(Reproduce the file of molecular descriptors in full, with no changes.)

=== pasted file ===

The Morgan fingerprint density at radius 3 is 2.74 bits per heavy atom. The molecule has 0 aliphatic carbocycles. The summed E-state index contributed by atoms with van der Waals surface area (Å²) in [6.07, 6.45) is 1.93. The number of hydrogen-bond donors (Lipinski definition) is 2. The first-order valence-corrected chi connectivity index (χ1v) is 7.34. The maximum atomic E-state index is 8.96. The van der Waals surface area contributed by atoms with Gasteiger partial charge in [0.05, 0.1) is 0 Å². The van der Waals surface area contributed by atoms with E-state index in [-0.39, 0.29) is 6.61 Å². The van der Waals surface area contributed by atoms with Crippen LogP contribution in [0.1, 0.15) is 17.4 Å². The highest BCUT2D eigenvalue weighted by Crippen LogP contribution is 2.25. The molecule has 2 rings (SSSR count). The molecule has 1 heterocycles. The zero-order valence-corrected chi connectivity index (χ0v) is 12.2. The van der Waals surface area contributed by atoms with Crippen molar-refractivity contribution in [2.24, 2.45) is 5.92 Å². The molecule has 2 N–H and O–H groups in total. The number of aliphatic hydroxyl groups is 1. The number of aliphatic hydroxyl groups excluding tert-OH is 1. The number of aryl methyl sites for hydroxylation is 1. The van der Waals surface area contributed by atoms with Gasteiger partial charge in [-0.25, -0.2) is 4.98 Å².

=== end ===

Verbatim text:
The Morgan fingerprint density at radius 3 is 2.74 bits per heavy atom. The molecule has 0 aliphatic carbocycles. The summed E-state index contributed by atoms with van der Waals surface area (Å²) in [6.07, 6.45) is 1.93. The number of hydrogen-bond donors (Lipinski definition) is 2. The first-order valence-corrected chi connectivity index (χ1v) is 7.34. The maximum atomic E-state index is 8.96. The van der Waals surface area contributed by atoms with Gasteiger partial charge in [0.05, 0.1) is 0 Å². The van der Waals surface area contributed by atoms with E-state index in [-0.39, 0.29) is 6.61 Å². The van der Waals surface area contributed by atoms with Crippen LogP contribution in [0.1, 0.15) is 17.4 Å². The highest BCUT2D eigenvalue weighted by Crippen LogP contribution is 2.25. The molecule has 2 rings (SSSR count). The molecule has 1 heterocycles. The zero-order valence-corrected chi connectivity index (χ0v) is 12.2. The van der Waals surface area contributed by atoms with Crippen molar-refractivity contribution in [2.24, 2.45) is 5.92 Å². The molecule has 2 N–H and O–H groups in total. The number of aliphatic hydroxyl groups is 1. The number of aliphatic hydroxyl groups excluding tert-OH is 1. The number of aryl methyl sites for hydroxylation is 1. The van der Waals surface area contributed by atoms with Gasteiger partial charge in [-0.25, -0.2) is 4.98 Å².